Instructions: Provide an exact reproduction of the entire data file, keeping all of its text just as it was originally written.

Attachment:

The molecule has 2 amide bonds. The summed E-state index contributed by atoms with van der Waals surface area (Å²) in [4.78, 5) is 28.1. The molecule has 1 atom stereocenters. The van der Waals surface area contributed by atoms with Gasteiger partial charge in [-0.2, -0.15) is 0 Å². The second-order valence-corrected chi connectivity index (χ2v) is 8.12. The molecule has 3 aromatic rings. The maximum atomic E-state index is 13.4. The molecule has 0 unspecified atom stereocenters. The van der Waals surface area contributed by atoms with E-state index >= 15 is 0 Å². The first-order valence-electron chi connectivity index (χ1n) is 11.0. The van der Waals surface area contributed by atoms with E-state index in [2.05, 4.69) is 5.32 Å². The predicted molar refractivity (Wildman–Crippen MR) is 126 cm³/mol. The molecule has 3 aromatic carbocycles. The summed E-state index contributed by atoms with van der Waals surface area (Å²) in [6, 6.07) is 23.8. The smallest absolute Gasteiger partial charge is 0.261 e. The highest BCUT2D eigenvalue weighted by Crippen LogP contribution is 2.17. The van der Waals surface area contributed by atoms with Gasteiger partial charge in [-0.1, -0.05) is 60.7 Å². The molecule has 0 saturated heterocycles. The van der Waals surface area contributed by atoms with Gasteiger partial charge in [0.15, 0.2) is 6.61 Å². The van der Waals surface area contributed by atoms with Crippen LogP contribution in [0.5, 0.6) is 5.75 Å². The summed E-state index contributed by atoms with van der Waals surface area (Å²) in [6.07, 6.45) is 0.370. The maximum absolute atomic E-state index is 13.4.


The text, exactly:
The molecule has 2 amide bonds. The summed E-state index contributed by atoms with van der Waals surface area (Å²) in [4.78, 5) is 28.1. The molecule has 1 atom stereocenters. The van der Waals surface area contributed by atoms with Gasteiger partial charge in [-0.2, -0.15) is 0 Å². The second-order valence-corrected chi connectivity index (χ2v) is 8.12. The molecule has 3 aromatic rings. The maximum atomic E-state index is 13.4. The molecule has 0 unspecified atom stereocenters. The van der Waals surface area contributed by atoms with E-state index >= 15 is 0 Å². The first-order valence-electron chi connectivity index (χ1n) is 11.0. The van der Waals surface area contributed by atoms with E-state index in [2.05, 4.69) is 5.32 Å². The predicted molar refractivity (Wildman–Crippen MR) is 126 cm³/mol. The molecule has 3 aromatic carbocycles. The summed E-state index contributed by atoms with van der Waals surface area (Å²) in [6, 6.07) is 23.8. The smallest absolute Gasteiger partial charge is 0.261 e. The highest BCUT2D eigenvalue weighted by Crippen LogP contribution is 2.17. The van der Waals surface area contributed by atoms with Gasteiger partial charge in [-0.1, -0.05) is 60.7 Å². The molecule has 0 saturated heterocycles. The van der Waals surface area contributed by atoms with Gasteiger partial charge in [0.15, 0.2) is 6.61 Å². The van der Waals surface area contributed by atoms with Crippen LogP contribution in [0.5, 0.6) is 5.75 Å². The summed E-state index contributed by atoms with van der Waals surface area (Å²) in [6.07, 6.45) is 0.370. The maximum absolute atomic E-state index is 13.4.